Google SQL Question: Find, for Each Product, the Customer Who Provided the Highest Review Score

 

Table: product_reviews

+------------+-----------+-------------+-------------------------------+
|customer_id | product_id| review_date | review_score | helpful_votes  |
+------------+-----------+-------------+--------------+----------------+
|301         |101        |2024-04-01   |4.5           | 12             |
|302         |102        |2024-04-01   |3.8           | 8              |
|303         |103        |2024-04-01   |4.2           | 10             |
|301         |101        |2024-04-02   |4.8           | 15             |
|302         |102        |2024-04-02   |3.5           | 7              |
|303         |103        |2024-04-02   |4.0           | 11             |
|301         |101        |2024-04-03   |4.2           | 13             |
|302         |102        |2024-04-03   |4.0           | 10             |
|303         |103        |2024-04-03   |4.5           | 14             |
+------------+-----------+-------------+--------------+----------------+

 

Output

+------------+-----------+-------------+--------------+----------------+
|customer_id | product_id| review_date | review_score | helpful_votes  |
+------------+-----------+-------------+--------------+----------------+
|301         |101        |2024-04-01   |4.5           | 12             |
|301         |101        |2024-04-02   |4.8           | 15             |
|303         |103        |2024-04-03   |4.5           | 14             |
+------------+-----------+-------------+--------------+----------------+

 

Google Highest Review Score Solution

 

Step 1: Understand the Data

The product_reviews table contains information about customer reviews for various products. It includes columns such as customer_id, product_id, review_date, review_score, and helpful_votes. This table represents data related to customer reviews, with details about the customer, the product being reviewed, the date of the review, the review score, and the number of helpful votes received.

Step 2: Analyze the DENSE_RANK() Function

In this query, the DENSE_RANK() window function is utilized to rank rows within each partition defined by product_id and review_date. The ranking is determined based on two criteria: review_score in descending order and helpful_votes in descending order. This means that rows with higher review scores and a greater number of helpful votes will be assigned lower ranks.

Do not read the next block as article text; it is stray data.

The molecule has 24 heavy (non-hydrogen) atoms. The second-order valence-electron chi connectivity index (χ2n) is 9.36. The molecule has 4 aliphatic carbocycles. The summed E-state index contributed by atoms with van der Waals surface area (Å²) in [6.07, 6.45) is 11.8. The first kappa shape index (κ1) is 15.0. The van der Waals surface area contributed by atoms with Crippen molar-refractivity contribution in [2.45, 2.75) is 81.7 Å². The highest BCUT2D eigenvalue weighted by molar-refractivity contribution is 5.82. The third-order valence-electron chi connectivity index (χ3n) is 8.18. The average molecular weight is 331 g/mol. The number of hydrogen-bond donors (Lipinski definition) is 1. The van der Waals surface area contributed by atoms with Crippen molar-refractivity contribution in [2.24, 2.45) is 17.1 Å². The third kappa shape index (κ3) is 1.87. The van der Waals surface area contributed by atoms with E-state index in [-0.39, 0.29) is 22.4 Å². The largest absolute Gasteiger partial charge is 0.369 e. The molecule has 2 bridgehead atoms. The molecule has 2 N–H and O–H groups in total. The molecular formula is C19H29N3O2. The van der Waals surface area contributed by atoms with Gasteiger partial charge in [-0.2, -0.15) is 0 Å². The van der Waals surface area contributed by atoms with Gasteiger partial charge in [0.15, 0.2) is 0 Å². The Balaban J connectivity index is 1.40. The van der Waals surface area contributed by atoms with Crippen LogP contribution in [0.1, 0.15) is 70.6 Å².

Step 3: Break Down the Query Structure

Now, let’s break down the structure of the query:

SELECT 
  customer_id, 
  product_id, 
  review_date, 
  review_score, 
  helpful_votes 
FROM 
  (
    SELECT 
      customer_id, 
      product_id, 
      review_date, 
      review_score, 
      helpful_votes, 
      DENSE_RANK() OVER (
        PARTITION BY product_id, 
        review_date 
        ORDER BY 
          review_score DESC, 
          helpful_votes DESC
      ) AS rank_within_product 
    FROM 
      product_reviews
  ) ranked_reviews 
WHERE 
  rank_within_product = 1;

 

  • SELECT Clause: Specifies the columns that will be included in the final result. It includes customer_id, product_id, review_date, review_score, and helpful_votes.
  • FROM Clause: This part includes a subquery (enclosed in parentheses) that selects columns from the product_reviews table and adds a calculated column using DENSE_RANK(). The calculation is performed over a partition defined by product_id and review_date, and the ranking is based on both review_score and helpful_votes in descending order.
  • DENSE_RANK() Function: This function is applied within the subquery to assign a rank to each row based on the specified criteria. The ranking is done separately for each combination of product_id and review_date.
  • WHERE Clause: Filters the results to include only rows where the rank_within_product is equal to 1. This ensures that only the top-ranked row for each product on each review date is included in the final result.

Step 4: Execute the Query

Executing this query will produce a result set containing the desired information: customer_id, product_id, review_date, review_score, and helpful_votes for the top-ranked review based on both review score and helpful votes within each product and review date combination.

Step 5: Review the Output

The final output table, named top_reviewers, will display the top-ranked reviews for each product on each review date, considering both the review score and the number of helpful votes.

 

 

While DENSE_RANK() is a highly useful function in SQL, it’s not uncommon for analysts, especially those new to SQL, to make mistakes when using it. Let’s take a closer look at some of these common errors and how to avoid them.